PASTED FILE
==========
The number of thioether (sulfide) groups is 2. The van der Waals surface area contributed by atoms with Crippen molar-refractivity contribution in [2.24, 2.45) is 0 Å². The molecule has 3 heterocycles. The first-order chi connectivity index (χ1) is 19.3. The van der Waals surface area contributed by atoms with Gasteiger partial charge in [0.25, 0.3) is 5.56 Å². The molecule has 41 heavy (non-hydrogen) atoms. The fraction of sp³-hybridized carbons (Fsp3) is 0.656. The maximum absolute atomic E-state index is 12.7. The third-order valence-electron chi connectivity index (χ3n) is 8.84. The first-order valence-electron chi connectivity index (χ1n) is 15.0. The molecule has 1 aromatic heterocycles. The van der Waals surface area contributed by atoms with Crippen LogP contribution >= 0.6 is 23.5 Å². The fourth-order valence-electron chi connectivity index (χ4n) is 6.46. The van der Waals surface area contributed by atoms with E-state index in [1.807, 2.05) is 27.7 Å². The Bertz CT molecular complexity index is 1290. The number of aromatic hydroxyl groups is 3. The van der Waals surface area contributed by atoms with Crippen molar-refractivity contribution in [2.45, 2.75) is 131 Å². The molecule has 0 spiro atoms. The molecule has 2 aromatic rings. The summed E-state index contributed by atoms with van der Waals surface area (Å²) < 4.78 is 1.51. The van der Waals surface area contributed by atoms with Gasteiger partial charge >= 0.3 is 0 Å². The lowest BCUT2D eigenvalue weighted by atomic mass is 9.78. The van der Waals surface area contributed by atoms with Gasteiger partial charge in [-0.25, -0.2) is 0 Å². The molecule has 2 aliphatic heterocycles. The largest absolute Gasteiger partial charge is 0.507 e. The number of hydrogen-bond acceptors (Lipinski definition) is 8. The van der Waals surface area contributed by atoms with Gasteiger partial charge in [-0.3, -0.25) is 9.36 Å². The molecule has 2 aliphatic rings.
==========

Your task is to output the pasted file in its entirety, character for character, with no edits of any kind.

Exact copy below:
The number of thioether (sulfide) groups is 2. The van der Waals surface area contributed by atoms with Crippen molar-refractivity contribution in [2.24, 2.45) is 0 Å². The molecule has 3 heterocycles. The first-order chi connectivity index (χ1) is 19.3. The van der Waals surface area contributed by atoms with Gasteiger partial charge in [0.25, 0.3) is 5.56 Å². The molecule has 41 heavy (non-hydrogen) atoms. The fraction of sp³-hybridized carbons (Fsp3) is 0.656. The maximum absolute atomic E-state index is 12.7. The third-order valence-electron chi connectivity index (χ3n) is 8.84. The first-order valence-electron chi connectivity index (χ1n) is 15.0. The molecule has 1 aromatic heterocycles. The van der Waals surface area contributed by atoms with Crippen LogP contribution >= 0.6 is 23.5 Å². The fourth-order valence-electron chi connectivity index (χ4n) is 6.46. The van der Waals surface area contributed by atoms with E-state index in [1.807, 2.05) is 27.7 Å². The Bertz CT molecular complexity index is 1290. The number of aromatic hydroxyl groups is 3. The van der Waals surface area contributed by atoms with Crippen molar-refractivity contribution in [2.45, 2.75) is 131 Å². The molecule has 0 spiro atoms. The molecule has 2 aromatic rings. The summed E-state index contributed by atoms with van der Waals surface area (Å²) < 4.78 is 1.51. The van der Waals surface area contributed by atoms with Gasteiger partial charge >= 0.3 is 0 Å². The lowest BCUT2D eigenvalue weighted by atomic mass is 9.78. The van der Waals surface area contributed by atoms with Gasteiger partial charge in [-0.25, -0.2) is 0 Å². The molecule has 2 aliphatic heterocycles. The largest absolute Gasteiger partial charge is 0.507 e. The number of hydrogen-bond acceptors (Lipinski definition) is 8. The van der Waals surface area contributed by atoms with Gasteiger partial charge in [-0.3, -0.25) is 9.36 Å². The molecule has 2 aliphatic rings.